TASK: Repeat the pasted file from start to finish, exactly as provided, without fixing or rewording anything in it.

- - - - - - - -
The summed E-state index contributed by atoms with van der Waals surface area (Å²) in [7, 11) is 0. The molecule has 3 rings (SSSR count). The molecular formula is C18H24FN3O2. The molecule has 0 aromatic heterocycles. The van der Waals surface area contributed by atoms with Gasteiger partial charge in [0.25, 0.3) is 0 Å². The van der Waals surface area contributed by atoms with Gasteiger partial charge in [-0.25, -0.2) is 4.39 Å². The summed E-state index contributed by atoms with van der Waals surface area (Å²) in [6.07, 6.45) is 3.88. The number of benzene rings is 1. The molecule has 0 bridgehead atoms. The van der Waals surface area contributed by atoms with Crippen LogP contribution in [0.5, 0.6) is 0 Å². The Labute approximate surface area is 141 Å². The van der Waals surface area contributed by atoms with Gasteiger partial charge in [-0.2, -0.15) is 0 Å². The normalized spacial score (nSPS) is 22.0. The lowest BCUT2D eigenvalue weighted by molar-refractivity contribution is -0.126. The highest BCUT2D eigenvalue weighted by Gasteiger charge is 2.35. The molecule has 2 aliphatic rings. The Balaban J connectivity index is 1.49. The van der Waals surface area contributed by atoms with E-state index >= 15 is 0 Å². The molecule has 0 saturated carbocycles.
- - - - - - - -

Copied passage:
The summed E-state index contributed by atoms with van der Waals surface area (Å²) in [7, 11) is 0. The molecule has 3 rings (SSSR count). The molecular formula is C18H24FN3O2. The molecule has 0 aromatic heterocycles. The van der Waals surface area contributed by atoms with Gasteiger partial charge in [0.25, 0.3) is 0 Å². The van der Waals surface area contributed by atoms with Gasteiger partial charge in [-0.25, -0.2) is 4.39 Å². The summed E-state index contributed by atoms with van der Waals surface area (Å²) in [6.07, 6.45) is 3.88. The number of benzene rings is 1. The molecule has 0 bridgehead atoms. The van der Waals surface area contributed by atoms with Crippen LogP contribution in [0.5, 0.6) is 0 Å². The Labute approximate surface area is 141 Å². The van der Waals surface area contributed by atoms with Gasteiger partial charge in [-0.2, -0.15) is 0 Å². The normalized spacial score (nSPS) is 22.0. The lowest BCUT2D eigenvalue weighted by molar-refractivity contribution is -0.126. The highest BCUT2D eigenvalue weighted by Gasteiger charge is 2.35. The molecule has 2 aliphatic rings. The Balaban J connectivity index is 1.49. The van der Waals surface area contributed by atoms with E-state index >= 15 is 0 Å². The molecule has 0 saturated carbocycles.